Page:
UAE hip-hop star Swerte’s latest hit Esso sends creative SOS
New single a motivational call to combat negativity and injustice with innovation
‘CHALLENGING’: IT’S A description for 2020 we have heard bandied around in countless speeches, reports and discussions. Though for society’s independent artists whose livelihoods depend on live performances and the subsequent exposure to build a following, the global measures to counter this year’s blight have been nothing short of catastrophic both emotionally and financially. Those in the UAE certainly count themselves luckier than their European or US contemporaries, given we reemerged into the world far earlier as a result of the more decisive action, yet a return to a complete normal service around the world cannot come quick enough.
“It’s fair to say this time has conjured up a huge range of emotions,” Dubai-based hip-hop and drill star Swerte told us when we spoke about his latest single Esso.
The Swiss-Indonesian, real name Lucky Schild, like everyone was initially dismayed with having to stay at home, though quickly decided the unexpected hiatus should be put to good use. Always having had a keen interest in politics, he felt the time was right to inject more of a message into his output. Teaming up with Arabic drill artist Freek and Indonesian rapper Saykoji via Zoom, the lockdown anthem Esso was born: a fiery call to arms for the disaffected, the under-represented and to combat rising inequality.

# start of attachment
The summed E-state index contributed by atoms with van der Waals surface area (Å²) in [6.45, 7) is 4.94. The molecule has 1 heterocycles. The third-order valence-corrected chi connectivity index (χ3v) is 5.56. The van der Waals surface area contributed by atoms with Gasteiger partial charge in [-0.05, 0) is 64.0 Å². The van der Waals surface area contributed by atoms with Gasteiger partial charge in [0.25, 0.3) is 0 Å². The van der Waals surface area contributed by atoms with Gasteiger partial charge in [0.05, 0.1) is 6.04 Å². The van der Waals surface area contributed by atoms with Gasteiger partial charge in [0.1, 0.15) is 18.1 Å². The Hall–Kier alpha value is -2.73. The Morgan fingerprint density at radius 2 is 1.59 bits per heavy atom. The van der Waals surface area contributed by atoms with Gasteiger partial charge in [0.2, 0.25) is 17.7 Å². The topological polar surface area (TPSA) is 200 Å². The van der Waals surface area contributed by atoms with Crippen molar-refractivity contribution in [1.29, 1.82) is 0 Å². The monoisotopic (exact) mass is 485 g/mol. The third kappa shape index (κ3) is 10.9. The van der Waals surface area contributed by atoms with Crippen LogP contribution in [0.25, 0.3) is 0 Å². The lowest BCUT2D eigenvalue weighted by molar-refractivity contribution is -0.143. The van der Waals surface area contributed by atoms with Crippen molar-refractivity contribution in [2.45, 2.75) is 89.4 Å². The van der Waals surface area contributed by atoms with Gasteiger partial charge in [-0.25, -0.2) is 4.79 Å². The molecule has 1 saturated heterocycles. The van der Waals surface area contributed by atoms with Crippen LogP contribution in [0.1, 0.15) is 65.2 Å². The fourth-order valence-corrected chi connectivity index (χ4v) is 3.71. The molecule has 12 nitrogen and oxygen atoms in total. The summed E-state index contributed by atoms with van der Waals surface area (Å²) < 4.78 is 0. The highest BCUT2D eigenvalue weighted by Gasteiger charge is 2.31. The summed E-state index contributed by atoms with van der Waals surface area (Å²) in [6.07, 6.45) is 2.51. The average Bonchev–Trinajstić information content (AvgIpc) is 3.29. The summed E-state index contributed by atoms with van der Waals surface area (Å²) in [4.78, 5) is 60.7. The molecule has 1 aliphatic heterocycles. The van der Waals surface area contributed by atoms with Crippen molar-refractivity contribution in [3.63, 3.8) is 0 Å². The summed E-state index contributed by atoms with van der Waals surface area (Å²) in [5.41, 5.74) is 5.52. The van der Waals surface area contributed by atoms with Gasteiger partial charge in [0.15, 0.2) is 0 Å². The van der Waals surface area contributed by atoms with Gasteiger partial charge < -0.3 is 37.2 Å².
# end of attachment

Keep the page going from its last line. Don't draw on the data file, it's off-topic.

“We wanted to express what was going on inside while we went through all these new experiences,” said Swerte. “Esso is so different to what I normally do. I guess, because of the lack of real human connection, I imagined all the negativity of the world as a ‘being’. There were two choices: either all of these experiences were going to crush me and I would call for help or I would turn this energy into motivation to create and come out on top; beating this negative ‘being’ that was trying to crush me.
“When you say ‘Esso’ over and over in the chorus it kind of sounds like SOS which refers to the state of the world at the time that needed help. You’re either calling SOS for yourself or this negativity that you’ve just beaten.”
It is impossible to ignore the piece’s intense tempo and cutting lyrics. Clearly emanating from a place of anger at the beginning, the memorable tune manages to mellow as the refrain hooks the listener. The SOS evolves from an ardent plea to a triumphant call.
The collaborative number was entirely made through video calling apps and WhatsApp, yet Swerte is already looking forward to the time when his career will resemble the levels he was approaching at the turn of the year.
“I flew out to Bali in February just before the lockdown to shoot a music video for one of my up and coming songs and did a show while I was there.
“I’m recording performances in my room and sharing them on my IGTV and Youtube. As soon as anyone offers me an exciting gig, I’d definitely jump on,” he said.